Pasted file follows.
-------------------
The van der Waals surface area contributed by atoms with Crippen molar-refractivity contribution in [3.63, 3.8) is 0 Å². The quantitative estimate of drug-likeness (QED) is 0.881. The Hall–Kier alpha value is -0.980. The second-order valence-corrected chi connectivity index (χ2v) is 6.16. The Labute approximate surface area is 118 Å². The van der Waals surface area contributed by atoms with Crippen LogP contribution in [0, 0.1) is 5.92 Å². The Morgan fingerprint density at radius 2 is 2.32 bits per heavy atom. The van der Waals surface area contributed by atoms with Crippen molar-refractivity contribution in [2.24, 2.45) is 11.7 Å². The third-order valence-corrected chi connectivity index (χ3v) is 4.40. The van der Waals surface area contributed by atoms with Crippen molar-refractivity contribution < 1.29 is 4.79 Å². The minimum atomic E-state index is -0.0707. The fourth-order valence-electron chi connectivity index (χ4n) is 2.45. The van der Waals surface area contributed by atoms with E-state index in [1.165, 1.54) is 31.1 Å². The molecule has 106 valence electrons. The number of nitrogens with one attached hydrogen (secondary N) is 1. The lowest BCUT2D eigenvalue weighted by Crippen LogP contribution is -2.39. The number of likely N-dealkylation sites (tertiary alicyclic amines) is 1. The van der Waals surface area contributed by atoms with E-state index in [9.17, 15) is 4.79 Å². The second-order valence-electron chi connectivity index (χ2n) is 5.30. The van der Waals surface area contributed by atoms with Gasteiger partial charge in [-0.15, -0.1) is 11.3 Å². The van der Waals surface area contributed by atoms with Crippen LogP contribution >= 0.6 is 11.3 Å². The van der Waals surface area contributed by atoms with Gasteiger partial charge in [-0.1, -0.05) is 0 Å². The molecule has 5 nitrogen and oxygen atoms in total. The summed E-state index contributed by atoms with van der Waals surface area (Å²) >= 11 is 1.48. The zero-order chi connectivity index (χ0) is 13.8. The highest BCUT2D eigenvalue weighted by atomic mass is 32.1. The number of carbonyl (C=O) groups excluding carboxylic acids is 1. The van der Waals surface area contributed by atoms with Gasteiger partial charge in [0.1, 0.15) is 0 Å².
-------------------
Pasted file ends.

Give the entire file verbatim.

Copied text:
The van der Waals surface area contributed by atoms with Crippen molar-refractivity contribution in [3.63, 3.8) is 0 Å². The quantitative estimate of drug-likeness (QED) is 0.881. The Hall–Kier alpha value is -0.980. The second-order valence-corrected chi connectivity index (χ2v) is 6.16. The Labute approximate surface area is 118 Å². The van der Waals surface area contributed by atoms with Crippen LogP contribution in [0, 0.1) is 5.92 Å². The Morgan fingerprint density at radius 2 is 2.32 bits per heavy atom. The van der Waals surface area contributed by atoms with Crippen molar-refractivity contribution in [2.24, 2.45) is 11.7 Å². The third-order valence-corrected chi connectivity index (χ3v) is 4.40. The van der Waals surface area contributed by atoms with Crippen molar-refractivity contribution < 1.29 is 4.79 Å². The minimum atomic E-state index is -0.0707. The fourth-order valence-electron chi connectivity index (χ4n) is 2.45. The van der Waals surface area contributed by atoms with E-state index in [1.165, 1.54) is 31.1 Å². The molecule has 106 valence electrons. The number of nitrogens with one attached hydrogen (secondary N) is 1. The lowest BCUT2D eigenvalue weighted by Crippen LogP contribution is -2.39. The number of likely N-dealkylation sites (tertiary alicyclic amines) is 1. The van der Waals surface area contributed by atoms with E-state index in [9.17, 15) is 4.79 Å². The second-order valence-electron chi connectivity index (χ2n) is 5.30. The van der Waals surface area contributed by atoms with Gasteiger partial charge in [-0.15, -0.1) is 11.3 Å². The van der Waals surface area contributed by atoms with Crippen LogP contribution >= 0.6 is 11.3 Å². The van der Waals surface area contributed by atoms with Gasteiger partial charge in [-0.1, -0.05) is 0 Å². The molecule has 5 nitrogen and oxygen atoms in total. The summed E-state index contributed by atoms with van der Waals surface area (Å²) >= 11 is 1.48. The zero-order chi connectivity index (χ0) is 13.8. The highest BCUT2D eigenvalue weighted by atomic mass is 32.1. The number of carbonyl (C=O) groups excluding carboxylic acids is 1. The van der Waals surface area contributed by atoms with Gasteiger partial charge in [0.1, 0.15) is 0 Å².